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Hoffmann, R. A wiki for the life sciences where authorship matters. Nature Genetics (2008)

Insect growth regulators and insect control: a critical appraisal.

Insect growth regulators (IGRs) of the juvenile hormone type alter physiological processes essential to insect development and appear to act specifically on insects. Three natural juvenile hormones have been found in insects but not in other organisms. Future use of antagonists or inhibitors of hormone synthesis may be technically possible as an advantageous extension of pest control by IGRs. A documented survey of the properties, metabolism, toxicology, and uses of the most commercially advanced chemical, methoprene, shows it to be environmentally acceptable and toxicologically innocuous. Derivation of its current use patterns is discussed and limitations on these are noted. Residue levels and their measurement in the ppb region have allowed exemption from the requirement of tolerances in the EPA registered use of methoprene for mosquito control. Tolerances for foods accompany its fully approved use for control of manure breeding flies through a cattle feed supplement. The human health effects of using this chemical appear to be purely beneficial, but further advances through new IGR chemicals appear unlikely without major changes in regulatory and legislative policy.[1]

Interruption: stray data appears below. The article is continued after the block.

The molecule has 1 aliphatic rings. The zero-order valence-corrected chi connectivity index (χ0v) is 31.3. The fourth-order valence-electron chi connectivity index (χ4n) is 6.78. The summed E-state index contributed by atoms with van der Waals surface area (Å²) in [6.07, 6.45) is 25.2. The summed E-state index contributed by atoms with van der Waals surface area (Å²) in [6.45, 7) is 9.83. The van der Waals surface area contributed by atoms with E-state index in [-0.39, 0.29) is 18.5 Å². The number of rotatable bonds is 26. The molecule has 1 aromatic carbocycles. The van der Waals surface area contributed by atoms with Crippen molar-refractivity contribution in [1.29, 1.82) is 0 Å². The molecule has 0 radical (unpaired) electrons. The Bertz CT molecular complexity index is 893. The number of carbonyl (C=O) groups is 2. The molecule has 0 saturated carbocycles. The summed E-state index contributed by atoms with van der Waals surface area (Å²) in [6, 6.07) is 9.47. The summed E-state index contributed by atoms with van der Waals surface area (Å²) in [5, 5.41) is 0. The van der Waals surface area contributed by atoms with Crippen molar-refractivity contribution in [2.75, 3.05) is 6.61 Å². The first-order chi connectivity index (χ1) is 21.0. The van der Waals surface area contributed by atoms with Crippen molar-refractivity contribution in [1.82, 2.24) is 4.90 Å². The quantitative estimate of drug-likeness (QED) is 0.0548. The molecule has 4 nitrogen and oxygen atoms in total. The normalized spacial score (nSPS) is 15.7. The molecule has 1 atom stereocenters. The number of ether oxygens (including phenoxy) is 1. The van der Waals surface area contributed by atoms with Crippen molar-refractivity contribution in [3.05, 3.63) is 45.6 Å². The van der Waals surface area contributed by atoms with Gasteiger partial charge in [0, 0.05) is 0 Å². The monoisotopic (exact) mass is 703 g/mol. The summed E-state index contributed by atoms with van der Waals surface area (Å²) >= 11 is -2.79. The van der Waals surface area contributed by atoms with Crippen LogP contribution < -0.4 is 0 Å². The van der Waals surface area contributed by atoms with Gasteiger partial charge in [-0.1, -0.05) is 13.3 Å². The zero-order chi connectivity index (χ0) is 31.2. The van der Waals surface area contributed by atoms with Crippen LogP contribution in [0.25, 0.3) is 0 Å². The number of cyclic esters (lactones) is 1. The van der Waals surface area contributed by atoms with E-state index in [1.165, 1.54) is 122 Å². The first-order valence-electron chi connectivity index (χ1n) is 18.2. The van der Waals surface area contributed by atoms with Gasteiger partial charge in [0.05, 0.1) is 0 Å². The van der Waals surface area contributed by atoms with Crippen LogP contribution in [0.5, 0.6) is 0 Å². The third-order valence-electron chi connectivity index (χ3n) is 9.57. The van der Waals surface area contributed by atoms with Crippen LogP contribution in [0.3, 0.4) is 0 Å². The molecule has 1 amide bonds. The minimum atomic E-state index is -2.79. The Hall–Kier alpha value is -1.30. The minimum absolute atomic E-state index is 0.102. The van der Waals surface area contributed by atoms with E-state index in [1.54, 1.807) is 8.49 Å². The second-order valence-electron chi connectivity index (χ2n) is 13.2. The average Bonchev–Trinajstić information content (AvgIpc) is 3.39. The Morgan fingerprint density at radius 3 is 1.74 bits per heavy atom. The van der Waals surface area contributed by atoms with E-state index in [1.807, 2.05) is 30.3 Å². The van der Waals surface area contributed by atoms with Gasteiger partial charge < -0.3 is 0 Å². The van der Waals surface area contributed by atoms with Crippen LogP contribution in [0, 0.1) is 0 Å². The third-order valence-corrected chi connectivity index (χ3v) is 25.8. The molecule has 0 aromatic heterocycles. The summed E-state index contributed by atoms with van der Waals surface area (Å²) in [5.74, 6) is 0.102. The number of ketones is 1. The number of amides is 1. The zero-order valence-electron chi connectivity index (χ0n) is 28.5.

1. Insect growth regulators and insect control: a critical appraisal. Siddall, J.B. Environ. Health Perspect. (1976) [Pubmed]
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